The U.S. Food and Drug Administration approved Dupixent (dupilumab) to treat eosinophilic esophagitis (EoE) in adults and pediatric patients 12 years and older weighing at least 40 kilograms. The action marks the first FDA approval of a treatment for EoE.
“As researchers and clinicians have gained knowledge about eosinophilic esophagitis in recent years, more cases of the disorder have been recognized and diagnosed in the U.S.,” said Jessica Lee, M.D., director of the Division of Gastroenterology in the FDA’s Center for Drug Evaluation and Research. “Today’s approval will fulfill an important unmet need for the increasing number of patients with eosinophilic esophagitis.”
EoE is a chronic inflammatory disorder in which eosinophils, a type of white blood cell, are found in the tissue of the esophagus. In adults and adolescent patients with EoE, common symptoms include difficulty swallowing, difficulty eating, and food getting stuck in the esophagus. Dupixent is a monoclonal antibody that acts to inhibit part of the inflammatory pathway.
The efficacy and safety of Dupixent in EoE was studied in a randomized, double-blind, parallel-group, multicenter, placebo-controlled trial, that included two 24-week treatment periods (Part A and Part B) that were conducted independently in separate groups of patients. In Part A and Part B, patients received either placebo or 300 milligrams of Dupixent every week. The two primary measurements of efficacy were the proportion of patients who achieved a certain level of reduced eosinophils in the esophagus at week 24, as determined by assessing patients’ esophageal tissue under a microscope, and the change in the patient-reported Dysphagia Symptom Questionnaire (DSQ) score from baseline to week 24. The DSQ is a questionnaire designed to measure difficulty swallowing associated with EoE, with total scores ranging from 0 to 84; higher DSQ scores indicate worse symptoms.
In Part A of the trial, 60% of the 42 patients who received Dupixent achieved the pre-determined level of reduced eosinophils in the esophagus compared to 5% of the 39 patients who received a placebo. Patients in Part A who received Dupixent experienced an average improvement of 22 points in their DSQ score compared to 10 points in patients who received placebo. In Part B, 59% of the 80 patients who received Dupixent achieved the pre-determined level of reduced eosinophils in the esophagus compared to 6% of the 79 patients who received a placebo. Patients in Part B who received Dupixent experienced an average improvement of 24 points in their DSQ score compared to 14 points in patients who received placebo. Assessments incorporating the perspectives from patients with EoE supported that the DSQ score improvement in patients who received Dupixent in the clinical trial was representative of clinically meaningful improvement in dysphagia.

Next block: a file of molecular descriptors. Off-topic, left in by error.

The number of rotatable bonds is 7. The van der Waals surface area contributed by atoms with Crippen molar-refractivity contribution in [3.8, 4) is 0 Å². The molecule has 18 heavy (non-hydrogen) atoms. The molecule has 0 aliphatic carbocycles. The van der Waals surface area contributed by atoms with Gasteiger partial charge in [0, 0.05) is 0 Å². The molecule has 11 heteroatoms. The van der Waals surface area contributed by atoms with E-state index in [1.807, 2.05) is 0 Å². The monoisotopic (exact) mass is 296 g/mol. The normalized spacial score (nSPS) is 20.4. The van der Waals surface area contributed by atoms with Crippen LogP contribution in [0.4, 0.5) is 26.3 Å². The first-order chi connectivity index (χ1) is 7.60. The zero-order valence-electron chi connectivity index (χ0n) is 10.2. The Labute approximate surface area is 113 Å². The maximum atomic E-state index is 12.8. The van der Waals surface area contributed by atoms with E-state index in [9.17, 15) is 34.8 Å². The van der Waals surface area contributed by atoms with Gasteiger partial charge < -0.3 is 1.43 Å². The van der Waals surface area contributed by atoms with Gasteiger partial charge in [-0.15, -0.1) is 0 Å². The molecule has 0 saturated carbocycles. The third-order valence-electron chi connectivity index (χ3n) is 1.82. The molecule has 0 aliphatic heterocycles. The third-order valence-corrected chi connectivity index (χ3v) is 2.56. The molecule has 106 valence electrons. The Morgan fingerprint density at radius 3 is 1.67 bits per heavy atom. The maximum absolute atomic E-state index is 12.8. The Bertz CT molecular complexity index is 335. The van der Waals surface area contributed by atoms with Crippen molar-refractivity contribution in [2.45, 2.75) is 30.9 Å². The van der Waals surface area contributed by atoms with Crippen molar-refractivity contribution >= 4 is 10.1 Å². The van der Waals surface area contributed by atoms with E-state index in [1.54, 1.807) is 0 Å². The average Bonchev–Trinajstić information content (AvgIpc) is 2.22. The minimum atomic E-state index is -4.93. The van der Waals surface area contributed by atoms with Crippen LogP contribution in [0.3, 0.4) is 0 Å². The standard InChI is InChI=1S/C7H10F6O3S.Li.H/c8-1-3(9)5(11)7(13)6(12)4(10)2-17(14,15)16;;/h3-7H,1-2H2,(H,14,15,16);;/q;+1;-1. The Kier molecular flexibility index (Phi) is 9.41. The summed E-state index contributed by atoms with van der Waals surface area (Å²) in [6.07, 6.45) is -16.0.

The most common side effects associated with Dupixent include injection site reactions, upper respiratory tract infections, joint pain, and herpes viral infections.
Dupixent is contraindicated in patients with known hypersensitivity to dupilumab or any of its inactive ingredients. Dupixent carries warnings and precautions, including ones addressing potential development of allergic reactions, conjunctivitis, keratitis, or joint pain; use in patients with certain parasitic infections; and use in conjunction with live vaccinations.
Dupixent was originally approved in 2017. It is approved for the treatment of moderate-to-severe atopic dermatitis in adult and pediatric patients aged 6 and older whose disease is not adequately controlled by topical prescription therapies or when those therapies are not advisable. Dupixent is also approved as an add-on maintenance treatment of adults and pediatric patients aged 6 and older with certain types of moderate-to-severe asthma, as well as an add-on maintenance treatment in adults with inadequately controlled chronic rhinosinusitis with nasal polyposis.
The FDA granted the approval of Dupixent to Regeneron Pharmaceuticals, Inc.